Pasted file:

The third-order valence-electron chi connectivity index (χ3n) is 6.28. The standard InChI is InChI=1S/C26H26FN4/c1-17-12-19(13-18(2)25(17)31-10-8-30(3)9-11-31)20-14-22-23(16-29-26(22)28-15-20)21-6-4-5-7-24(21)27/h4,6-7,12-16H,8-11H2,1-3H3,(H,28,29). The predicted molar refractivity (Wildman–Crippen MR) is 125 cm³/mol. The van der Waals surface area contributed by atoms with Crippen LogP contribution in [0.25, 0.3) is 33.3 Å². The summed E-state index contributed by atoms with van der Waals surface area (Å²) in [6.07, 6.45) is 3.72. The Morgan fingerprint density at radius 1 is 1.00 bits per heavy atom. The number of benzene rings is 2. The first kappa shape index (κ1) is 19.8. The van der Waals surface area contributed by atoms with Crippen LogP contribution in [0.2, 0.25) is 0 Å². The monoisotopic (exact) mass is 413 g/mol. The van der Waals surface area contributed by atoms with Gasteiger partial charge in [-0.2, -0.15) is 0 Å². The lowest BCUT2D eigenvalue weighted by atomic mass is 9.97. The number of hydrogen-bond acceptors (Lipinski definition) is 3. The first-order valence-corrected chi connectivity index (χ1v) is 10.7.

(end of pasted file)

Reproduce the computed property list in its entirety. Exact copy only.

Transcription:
The third-order valence-electron chi connectivity index (χ3n) is 6.28. The standard InChI is InChI=1S/C26H26FN4/c1-17-12-19(13-18(2)25(17)31-10-8-30(3)9-11-31)20-14-22-23(16-29-26(22)28-15-20)21-6-4-5-7-24(21)27/h4,6-7,12-16H,8-11H2,1-3H3,(H,28,29). The predicted molar refractivity (Wildman–Crippen MR) is 125 cm³/mol. The van der Waals surface area contributed by atoms with Crippen LogP contribution in [0.25, 0.3) is 33.3 Å². The summed E-state index contributed by atoms with van der Waals surface area (Å²) in [6.07, 6.45) is 3.72. The Morgan fingerprint density at radius 1 is 1.00 bits per heavy atom. The number of benzene rings is 2. The first kappa shape index (κ1) is 19.8. The van der Waals surface area contributed by atoms with Crippen LogP contribution in [0.2, 0.25) is 0 Å². The monoisotopic (exact) mass is 413 g/mol. The van der Waals surface area contributed by atoms with Gasteiger partial charge in [-0.2, -0.15) is 0 Å². The lowest BCUT2D eigenvalue weighted by atomic mass is 9.97. The number of hydrogen-bond acceptors (Lipinski definition) is 3. The first-order valence-corrected chi connectivity index (χ1v) is 10.7.